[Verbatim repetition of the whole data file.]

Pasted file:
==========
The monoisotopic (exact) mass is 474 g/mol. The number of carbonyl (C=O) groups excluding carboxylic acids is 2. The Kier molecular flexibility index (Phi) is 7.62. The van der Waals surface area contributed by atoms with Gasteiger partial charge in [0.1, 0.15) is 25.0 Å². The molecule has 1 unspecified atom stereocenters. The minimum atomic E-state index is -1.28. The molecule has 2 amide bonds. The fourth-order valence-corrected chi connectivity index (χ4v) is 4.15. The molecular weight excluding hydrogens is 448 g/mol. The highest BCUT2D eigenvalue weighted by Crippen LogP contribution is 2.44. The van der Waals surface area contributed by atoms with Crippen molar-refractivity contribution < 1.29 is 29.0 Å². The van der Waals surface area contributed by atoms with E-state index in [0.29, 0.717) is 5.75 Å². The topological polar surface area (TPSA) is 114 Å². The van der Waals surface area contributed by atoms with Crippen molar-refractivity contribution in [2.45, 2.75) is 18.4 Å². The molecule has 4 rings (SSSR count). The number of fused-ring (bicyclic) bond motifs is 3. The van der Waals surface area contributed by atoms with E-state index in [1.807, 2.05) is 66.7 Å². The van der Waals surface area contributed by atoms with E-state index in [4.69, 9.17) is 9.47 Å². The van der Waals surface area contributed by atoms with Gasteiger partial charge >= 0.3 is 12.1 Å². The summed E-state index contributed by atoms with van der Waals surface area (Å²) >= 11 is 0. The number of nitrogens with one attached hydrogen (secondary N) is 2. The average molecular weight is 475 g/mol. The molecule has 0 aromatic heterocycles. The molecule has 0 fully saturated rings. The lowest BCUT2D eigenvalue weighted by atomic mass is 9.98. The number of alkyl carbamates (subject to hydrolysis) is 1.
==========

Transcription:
The monoisotopic (exact) mass is 474 g/mol. The number of carbonyl (C=O) groups excluding carboxylic acids is 2. The Kier molecular flexibility index (Phi) is 7.62. The van der Waals surface area contributed by atoms with Gasteiger partial charge in [0.1, 0.15) is 25.0 Å². The molecule has 1 unspecified atom stereocenters. The minimum atomic E-state index is -1.28. The molecule has 2 amide bonds. The fourth-order valence-corrected chi connectivity index (χ4v) is 4.15. The molecular weight excluding hydrogens is 448 g/mol. The highest BCUT2D eigenvalue weighted by Crippen LogP contribution is 2.44. The van der Waals surface area contributed by atoms with Crippen molar-refractivity contribution < 1.29 is 29.0 Å². The van der Waals surface area contributed by atoms with E-state index in [0.29, 0.717) is 5.75 Å². The topological polar surface area (TPSA) is 114 Å². The van der Waals surface area contributed by atoms with Crippen molar-refractivity contribution in [2.45, 2.75) is 18.4 Å². The molecule has 4 rings (SSSR count). The number of fused-ring (bicyclic) bond motifs is 3. The van der Waals surface area contributed by atoms with E-state index in [1.807, 2.05) is 66.7 Å². The van der Waals surface area contributed by atoms with E-state index in [4.69, 9.17) is 9.47 Å². The van der Waals surface area contributed by atoms with Gasteiger partial charge >= 0.3 is 12.1 Å². The summed E-state index contributed by atoms with van der Waals surface area (Å²) >= 11 is 0. The number of nitrogens with one attached hydrogen (secondary N) is 2. The average molecular weight is 475 g/mol. The molecule has 0 aromatic heterocycles. The molecule has 0 fully saturated rings. The lowest BCUT2D eigenvalue weighted by atomic mass is 9.98. The number of alkyl carbamates (subject to hydrolysis) is 1.